I'm a big fan of motion offense, so it's no surprise that I enjoy watching the Utah Jazz play as they are one of the few (maybe only) teams that run a motion-styled offense in the NBA. They run a lot of basket cuts and backdoor cuts and all of their players are accomplished passers. It's a great way to play the game because it's a very difficult kind of offense to prepare for. Here are just a couple of sequences during the 3rd quarter of their win over the Mavs tonight,

In the first clip, you'll see Deron Williams, then Mehmet Okur just do basket cuts one after another. Then they clear out to the perimeter and allow Ronnie Brewer to drive to the net.

In the second clip, it's just a 3-man game with Carlos Boozer, Ronnie Brewer and Deron Williams that results in a give and go backdoor basket cut by Williams for the easy layup,

As you can see from the picture above, the reason why the backdoor cut is so reliable and never fails is because the natural position for the defense against a moving player is to turn your back to the ball and face your check. By doing so, the offense has the advantage of making a quick move to the basket and receiving a pass for an easy layup. It only takes a brief second of a defensive lapse for the offense to take advantage.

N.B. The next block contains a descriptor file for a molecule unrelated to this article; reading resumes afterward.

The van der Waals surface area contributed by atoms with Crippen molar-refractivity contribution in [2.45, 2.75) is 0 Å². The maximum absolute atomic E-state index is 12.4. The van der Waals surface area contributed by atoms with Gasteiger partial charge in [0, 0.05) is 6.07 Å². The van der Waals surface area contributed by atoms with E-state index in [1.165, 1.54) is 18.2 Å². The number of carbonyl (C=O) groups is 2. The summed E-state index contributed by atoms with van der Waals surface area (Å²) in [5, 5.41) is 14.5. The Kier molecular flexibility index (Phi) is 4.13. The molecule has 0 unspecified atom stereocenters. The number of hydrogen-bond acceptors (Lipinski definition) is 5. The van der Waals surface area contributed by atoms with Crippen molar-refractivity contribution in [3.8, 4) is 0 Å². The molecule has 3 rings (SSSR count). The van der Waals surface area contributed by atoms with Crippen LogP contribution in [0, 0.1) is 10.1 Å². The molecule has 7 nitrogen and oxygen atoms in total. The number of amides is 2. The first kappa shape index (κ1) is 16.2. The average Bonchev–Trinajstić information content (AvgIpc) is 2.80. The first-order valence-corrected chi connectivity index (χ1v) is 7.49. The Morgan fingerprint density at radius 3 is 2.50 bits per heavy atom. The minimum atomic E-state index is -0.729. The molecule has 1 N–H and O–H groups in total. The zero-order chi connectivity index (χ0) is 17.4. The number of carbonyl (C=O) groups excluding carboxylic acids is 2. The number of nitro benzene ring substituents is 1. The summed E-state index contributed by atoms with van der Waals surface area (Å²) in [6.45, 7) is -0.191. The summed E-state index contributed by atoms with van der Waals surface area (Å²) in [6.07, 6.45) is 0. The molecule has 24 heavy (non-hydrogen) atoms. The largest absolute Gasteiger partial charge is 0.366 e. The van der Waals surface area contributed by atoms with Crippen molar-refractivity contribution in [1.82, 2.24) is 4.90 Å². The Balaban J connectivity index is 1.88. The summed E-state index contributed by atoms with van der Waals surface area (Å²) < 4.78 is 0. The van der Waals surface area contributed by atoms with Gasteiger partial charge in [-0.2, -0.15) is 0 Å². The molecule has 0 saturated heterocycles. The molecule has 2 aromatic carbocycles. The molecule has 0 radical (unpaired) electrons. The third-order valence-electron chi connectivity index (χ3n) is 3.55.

I know most teams, especially NBA teams, don't have the patience to run a Princeton motion type offense, but I'm convinced that it really is the most team-oriented way to play. I don't think it's possible to over-value the backdoor cut, even against teams that prepare for it, it will still be effective due to natural defensive tendencies that cannot be changed overnight.

There are plenty of notes on motion offense principles but I would highly recommend taking a look at coach John Carrier's notes, he does a great job breaking down the many options out of a 4-out 1-in, he's a guru of the offense. You can find them in the downloads section. For video instruction, one video worth taking a look at for sure is Jay Wright's DVD on Breakdown Drills for the 4-out Motion Offense.